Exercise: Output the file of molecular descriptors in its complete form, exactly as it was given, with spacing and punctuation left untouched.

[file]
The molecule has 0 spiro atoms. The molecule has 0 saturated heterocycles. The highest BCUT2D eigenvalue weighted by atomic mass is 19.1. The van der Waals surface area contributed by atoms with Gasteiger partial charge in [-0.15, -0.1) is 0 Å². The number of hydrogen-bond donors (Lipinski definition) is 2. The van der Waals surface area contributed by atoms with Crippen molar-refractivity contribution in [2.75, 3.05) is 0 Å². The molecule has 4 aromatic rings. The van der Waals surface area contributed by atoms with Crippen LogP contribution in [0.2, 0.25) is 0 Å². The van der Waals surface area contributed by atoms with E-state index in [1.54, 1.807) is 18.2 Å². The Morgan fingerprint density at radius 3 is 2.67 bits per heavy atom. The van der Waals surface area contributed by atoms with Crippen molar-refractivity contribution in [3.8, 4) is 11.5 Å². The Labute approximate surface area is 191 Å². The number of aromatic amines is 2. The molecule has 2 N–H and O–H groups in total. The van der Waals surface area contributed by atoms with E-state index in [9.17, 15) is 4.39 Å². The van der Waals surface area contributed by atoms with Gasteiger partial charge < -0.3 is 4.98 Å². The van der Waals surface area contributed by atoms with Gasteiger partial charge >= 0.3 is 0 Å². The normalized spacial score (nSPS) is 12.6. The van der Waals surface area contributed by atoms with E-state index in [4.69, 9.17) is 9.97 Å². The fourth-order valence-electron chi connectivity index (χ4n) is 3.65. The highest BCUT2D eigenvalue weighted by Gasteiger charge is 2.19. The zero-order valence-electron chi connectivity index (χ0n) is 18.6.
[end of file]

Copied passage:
The molecule has 0 spiro atoms. The molecule has 0 saturated heterocycles. The highest BCUT2D eigenvalue weighted by atomic mass is 19.1. The van der Waals surface area contributed by atoms with Gasteiger partial charge in [-0.15, -0.1) is 0 Å². The number of hydrogen-bond donors (Lipinski definition) is 2. The van der Waals surface area contributed by atoms with Crippen molar-refractivity contribution in [2.75, 3.05) is 0 Å². The molecule has 4 aromatic rings. The van der Waals surface area contributed by atoms with Crippen LogP contribution in [0.2, 0.25) is 0 Å². The van der Waals surface area contributed by atoms with E-state index in [1.54, 1.807) is 18.2 Å². The Morgan fingerprint density at radius 3 is 2.67 bits per heavy atom. The van der Waals surface area contributed by atoms with Crippen molar-refractivity contribution in [3.8, 4) is 11.5 Å². The Labute approximate surface area is 191 Å². The number of aromatic amines is 2. The molecule has 2 N–H and O–H groups in total. The van der Waals surface area contributed by atoms with E-state index in [9.17, 15) is 4.39 Å². The van der Waals surface area contributed by atoms with Gasteiger partial charge < -0.3 is 4.98 Å². The van der Waals surface area contributed by atoms with Gasteiger partial charge >= 0.3 is 0 Å². The normalized spacial score (nSPS) is 12.6. The van der Waals surface area contributed by atoms with E-state index in [4.69, 9.17) is 9.97 Å². The fourth-order valence-electron chi connectivity index (χ4n) is 3.65. The highest BCUT2D eigenvalue weighted by Gasteiger charge is 2.19. The zero-order valence-electron chi connectivity index (χ0n) is 18.6.